A study of Canadian manufacturing plants demonstrates the economic damage of extreme hot or cold weather

Researchers at the Sustainable Prosperity Institute at the University of Ottawa released a Working Paper on November 24,  forecasting how manufacturing productivity will be affected by weather extremes. Based on longitudinal data from 53,000 manufacturing plants across Canada, the authors find that the productivity of the plants is reduced in extreme weather – both hot or cold. They highlight the importance of labour input as a main contributor to the productivity loss.

The authors’ summary appears in a blog, Estimating the impact of climate change on the Canadian economy,  which explains that the typical manufacturing plant in Canada currently experiences 4 extreme cold days and 14 extreme hot days per year, but under a scenario of high GHG emissions by the end of the century, that typical plant would experience one extreme cold day, but over 80 extreme hot days each year. They state: “Using medium and high greenhouse gas scenarios for 2050s and 2080s, we find that the annual losses of manufacturing output due to extreme temperature would go from 2.2% today to 2.8-3.5% in mid-century and to 3.5-7.2% in end of century.”  The authors claim to be the first to estimate the effect of extreme temperatures on establishment performance in Canada, and the first to estimate the potential economic impact of climate change in a cold environment. The full results and discussion appear in a 50-page Working Paper, “Manufacturing Output and Extreme Temperature: Evidence from Canada” by economists  Philippe Kabore and Nicholas Rivers.

Ørsted and U.S. Building Trades reach a national agreement for workforce planning in Offshore Wind

A November 18  press release from the North America Building Trades Unions (NABTU) and Ørsted Offshore North America  announces a “Landmark MOU for U.S. Offshore Wind Workforce Transition” , which “represents a transformative moment for organized labor and the clean energy industry. This framework sets a model for labor-management cooperation and workforce development in the budding offshore wind industry.”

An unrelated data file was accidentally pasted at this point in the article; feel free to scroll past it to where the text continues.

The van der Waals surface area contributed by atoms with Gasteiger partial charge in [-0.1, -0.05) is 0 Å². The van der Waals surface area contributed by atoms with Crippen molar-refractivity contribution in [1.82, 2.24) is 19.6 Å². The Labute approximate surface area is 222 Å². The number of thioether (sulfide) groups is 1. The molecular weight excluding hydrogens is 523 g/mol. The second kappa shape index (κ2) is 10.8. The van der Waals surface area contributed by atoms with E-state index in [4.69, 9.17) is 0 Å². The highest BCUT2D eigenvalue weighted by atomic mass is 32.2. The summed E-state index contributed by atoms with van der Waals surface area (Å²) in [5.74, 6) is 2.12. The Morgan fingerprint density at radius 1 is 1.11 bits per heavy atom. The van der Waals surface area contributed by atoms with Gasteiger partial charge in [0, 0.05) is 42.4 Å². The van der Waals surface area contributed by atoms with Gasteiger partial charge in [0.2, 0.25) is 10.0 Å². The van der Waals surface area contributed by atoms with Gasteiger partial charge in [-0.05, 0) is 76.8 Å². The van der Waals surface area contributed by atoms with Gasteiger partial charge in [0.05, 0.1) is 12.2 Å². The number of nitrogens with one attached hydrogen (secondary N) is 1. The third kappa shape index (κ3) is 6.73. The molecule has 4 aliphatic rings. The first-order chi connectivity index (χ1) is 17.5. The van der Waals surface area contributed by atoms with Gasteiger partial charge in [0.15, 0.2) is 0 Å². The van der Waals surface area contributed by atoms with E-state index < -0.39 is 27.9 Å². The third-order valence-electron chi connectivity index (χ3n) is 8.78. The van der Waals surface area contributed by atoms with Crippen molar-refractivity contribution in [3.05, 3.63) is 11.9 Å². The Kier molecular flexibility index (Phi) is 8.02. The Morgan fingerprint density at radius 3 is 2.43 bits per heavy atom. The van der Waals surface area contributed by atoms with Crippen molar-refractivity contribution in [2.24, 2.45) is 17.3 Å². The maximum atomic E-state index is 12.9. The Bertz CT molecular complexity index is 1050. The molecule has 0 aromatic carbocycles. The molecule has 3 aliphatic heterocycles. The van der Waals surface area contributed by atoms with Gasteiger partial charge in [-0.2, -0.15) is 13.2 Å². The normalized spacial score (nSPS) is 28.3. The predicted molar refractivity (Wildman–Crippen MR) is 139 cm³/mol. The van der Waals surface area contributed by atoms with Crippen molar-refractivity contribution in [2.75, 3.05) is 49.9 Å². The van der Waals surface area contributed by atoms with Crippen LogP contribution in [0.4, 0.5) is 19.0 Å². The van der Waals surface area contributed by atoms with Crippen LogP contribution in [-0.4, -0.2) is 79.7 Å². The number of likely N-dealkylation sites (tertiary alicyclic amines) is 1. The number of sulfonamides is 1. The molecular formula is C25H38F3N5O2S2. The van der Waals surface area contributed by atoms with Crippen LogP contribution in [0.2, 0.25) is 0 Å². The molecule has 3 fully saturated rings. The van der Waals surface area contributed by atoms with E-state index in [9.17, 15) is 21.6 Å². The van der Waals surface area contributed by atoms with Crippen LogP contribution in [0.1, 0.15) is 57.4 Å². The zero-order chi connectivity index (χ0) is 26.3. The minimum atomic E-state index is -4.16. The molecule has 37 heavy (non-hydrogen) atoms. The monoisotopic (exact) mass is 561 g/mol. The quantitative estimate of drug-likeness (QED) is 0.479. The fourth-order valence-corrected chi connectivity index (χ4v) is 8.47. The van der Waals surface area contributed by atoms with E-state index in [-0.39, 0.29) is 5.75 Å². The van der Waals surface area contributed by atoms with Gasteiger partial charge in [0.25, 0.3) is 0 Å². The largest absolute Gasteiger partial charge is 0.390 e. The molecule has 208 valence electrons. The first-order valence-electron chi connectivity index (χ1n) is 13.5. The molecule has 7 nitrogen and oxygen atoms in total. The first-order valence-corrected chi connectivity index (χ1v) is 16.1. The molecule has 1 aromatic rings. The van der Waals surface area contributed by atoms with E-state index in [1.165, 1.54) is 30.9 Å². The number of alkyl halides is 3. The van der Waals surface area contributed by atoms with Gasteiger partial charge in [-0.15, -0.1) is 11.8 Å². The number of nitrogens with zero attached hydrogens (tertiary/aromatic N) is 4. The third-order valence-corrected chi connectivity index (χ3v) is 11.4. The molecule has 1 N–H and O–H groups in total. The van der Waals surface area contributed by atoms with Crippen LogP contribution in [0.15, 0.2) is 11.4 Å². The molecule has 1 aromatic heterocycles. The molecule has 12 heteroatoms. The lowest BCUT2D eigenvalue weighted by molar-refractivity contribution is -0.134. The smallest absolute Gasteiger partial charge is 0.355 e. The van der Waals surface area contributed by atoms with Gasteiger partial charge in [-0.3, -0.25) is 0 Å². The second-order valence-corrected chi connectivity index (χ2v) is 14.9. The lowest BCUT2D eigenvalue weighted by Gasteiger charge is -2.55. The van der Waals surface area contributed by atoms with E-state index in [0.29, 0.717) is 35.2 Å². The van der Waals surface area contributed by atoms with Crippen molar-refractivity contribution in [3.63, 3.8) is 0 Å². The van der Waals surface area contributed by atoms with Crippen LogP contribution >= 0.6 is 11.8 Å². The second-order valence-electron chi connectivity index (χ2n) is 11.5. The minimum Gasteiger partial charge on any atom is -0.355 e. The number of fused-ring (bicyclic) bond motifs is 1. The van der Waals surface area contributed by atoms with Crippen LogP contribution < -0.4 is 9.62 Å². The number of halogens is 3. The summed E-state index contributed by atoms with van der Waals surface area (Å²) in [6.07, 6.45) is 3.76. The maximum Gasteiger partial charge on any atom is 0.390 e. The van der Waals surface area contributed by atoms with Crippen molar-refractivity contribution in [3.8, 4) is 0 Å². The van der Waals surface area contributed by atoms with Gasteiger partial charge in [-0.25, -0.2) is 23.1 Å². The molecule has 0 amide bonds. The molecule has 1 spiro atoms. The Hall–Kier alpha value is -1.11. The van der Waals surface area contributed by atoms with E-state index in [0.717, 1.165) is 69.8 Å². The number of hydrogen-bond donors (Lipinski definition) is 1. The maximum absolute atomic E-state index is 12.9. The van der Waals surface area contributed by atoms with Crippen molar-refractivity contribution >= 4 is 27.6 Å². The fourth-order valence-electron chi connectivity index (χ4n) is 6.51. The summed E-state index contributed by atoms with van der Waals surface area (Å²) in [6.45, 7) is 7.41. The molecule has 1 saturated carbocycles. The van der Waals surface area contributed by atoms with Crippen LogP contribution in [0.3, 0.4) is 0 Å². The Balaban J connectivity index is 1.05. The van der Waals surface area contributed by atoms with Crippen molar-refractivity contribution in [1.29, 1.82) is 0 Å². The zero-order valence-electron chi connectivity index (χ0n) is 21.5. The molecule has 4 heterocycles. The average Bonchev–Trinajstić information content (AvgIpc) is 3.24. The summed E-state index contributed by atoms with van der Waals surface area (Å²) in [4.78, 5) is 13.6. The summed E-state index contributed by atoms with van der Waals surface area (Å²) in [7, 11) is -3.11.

According to the NABTU  press release, “The partnership will create a national agreement designed to transition U.S. union construction workers into the offshore wind industry in collaboration with the leadership of the 14 U.S. NABTU affiliates and the AFL-CIO.”    The newly-announced MOU is based on the model of an agreement developed by the Rhode Island Building Trades for the Block Island Wind Farm project – the first offshore wind installation in the U.S. which came online in December 2016, and is now operated by Ørsted .

No text of the new agreement is available yet, but the press release specifies:

“As part of this national framework, Ørsted, along with their partners, will work together with the building trades’ unions to identify the skills necessary to accelerate an offshore wind construction workforce. The groups will match those needs against the available workforce, timelines, scopes of work, and certification requirements to fulfill Ørsted’s pipeline of projects down the East Coast, creating expansive job opportunities in a brand-new American industry for years to come and raising economics for a just transition in the renewable sector…..Ørsted and NABTU, along with their affiliates and state and local councils, have agreed to work together on long-term strategic plans for the balanced and sustainable development of Ørsted’s offshore wind projects.”

North America’s Building Trades Unions is an alliance of 14 national and international unions in the building and construction industry that collectively represent over 3 million skilled craft professionals in the United States and Canada.  Previous NABTU model national agreements are available here .  Labour-affiliated BlueGreen Alliance issued a press release immediately, “lauding” the agreement between NABTU and Ørsted .  BlueGreen is also a partner in  New England for Offshore Wind , a civil society coalition which advocates for regional collaboration in New England, and urges state Governors to make commitments to power one-third of New England with offshore wind by 2022.